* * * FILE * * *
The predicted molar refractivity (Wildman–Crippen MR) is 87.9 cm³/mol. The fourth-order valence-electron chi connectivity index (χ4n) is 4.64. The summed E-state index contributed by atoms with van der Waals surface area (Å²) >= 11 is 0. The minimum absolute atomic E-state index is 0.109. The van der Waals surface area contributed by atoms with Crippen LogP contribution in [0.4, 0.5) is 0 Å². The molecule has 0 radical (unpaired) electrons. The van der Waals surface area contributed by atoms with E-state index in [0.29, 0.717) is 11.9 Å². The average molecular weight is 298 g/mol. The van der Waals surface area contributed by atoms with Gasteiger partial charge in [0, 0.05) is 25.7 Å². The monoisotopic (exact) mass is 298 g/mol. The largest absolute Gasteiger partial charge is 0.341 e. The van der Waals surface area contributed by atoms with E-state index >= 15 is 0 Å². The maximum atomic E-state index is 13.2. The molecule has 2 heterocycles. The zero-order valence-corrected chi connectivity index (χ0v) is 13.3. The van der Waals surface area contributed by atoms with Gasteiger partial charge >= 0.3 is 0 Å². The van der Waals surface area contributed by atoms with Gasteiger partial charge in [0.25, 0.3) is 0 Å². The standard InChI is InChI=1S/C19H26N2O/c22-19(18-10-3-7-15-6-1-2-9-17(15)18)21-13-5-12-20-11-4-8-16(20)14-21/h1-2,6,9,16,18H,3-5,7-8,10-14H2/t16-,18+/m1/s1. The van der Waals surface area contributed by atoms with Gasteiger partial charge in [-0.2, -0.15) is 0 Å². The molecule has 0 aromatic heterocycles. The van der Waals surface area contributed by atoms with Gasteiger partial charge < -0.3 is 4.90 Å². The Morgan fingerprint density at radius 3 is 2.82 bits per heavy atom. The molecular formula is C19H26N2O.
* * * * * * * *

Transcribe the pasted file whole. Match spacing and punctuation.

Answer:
The predicted molar refractivity (Wildman–Crippen MR) is 87.9 cm³/mol. The fourth-order valence-electron chi connectivity index (χ4n) is 4.64. The summed E-state index contributed by atoms with van der Waals surface area (Å²) >= 11 is 0. The minimum absolute atomic E-state index is 0.109. The van der Waals surface area contributed by atoms with Crippen LogP contribution in [0.4, 0.5) is 0 Å². The molecule has 0 radical (unpaired) electrons. The van der Waals surface area contributed by atoms with E-state index in [0.29, 0.717) is 11.9 Å². The average molecular weight is 298 g/mol. The van der Waals surface area contributed by atoms with Gasteiger partial charge in [0, 0.05) is 25.7 Å². The monoisotopic (exact) mass is 298 g/mol. The largest absolute Gasteiger partial charge is 0.341 e. The van der Waals surface area contributed by atoms with E-state index >= 15 is 0 Å². The maximum atomic E-state index is 13.2. The molecule has 2 heterocycles. The zero-order valence-corrected chi connectivity index (χ0v) is 13.3. The van der Waals surface area contributed by atoms with Gasteiger partial charge >= 0.3 is 0 Å². The van der Waals surface area contributed by atoms with Gasteiger partial charge in [0.25, 0.3) is 0 Å². The standard InChI is InChI=1S/C19H26N2O/c22-19(18-10-3-7-15-6-1-2-9-17(15)18)21-13-5-12-20-11-4-8-16(20)14-21/h1-2,6,9,16,18H,3-5,7-8,10-14H2/t16-,18+/m1/s1. The van der Waals surface area contributed by atoms with Gasteiger partial charge in [-0.2, -0.15) is 0 Å². The molecule has 0 aromatic heterocycles. The van der Waals surface area contributed by atoms with Gasteiger partial charge < -0.3 is 4.90 Å². The Morgan fingerprint density at radius 3 is 2.82 bits per heavy atom. The molecular formula is C19H26N2O.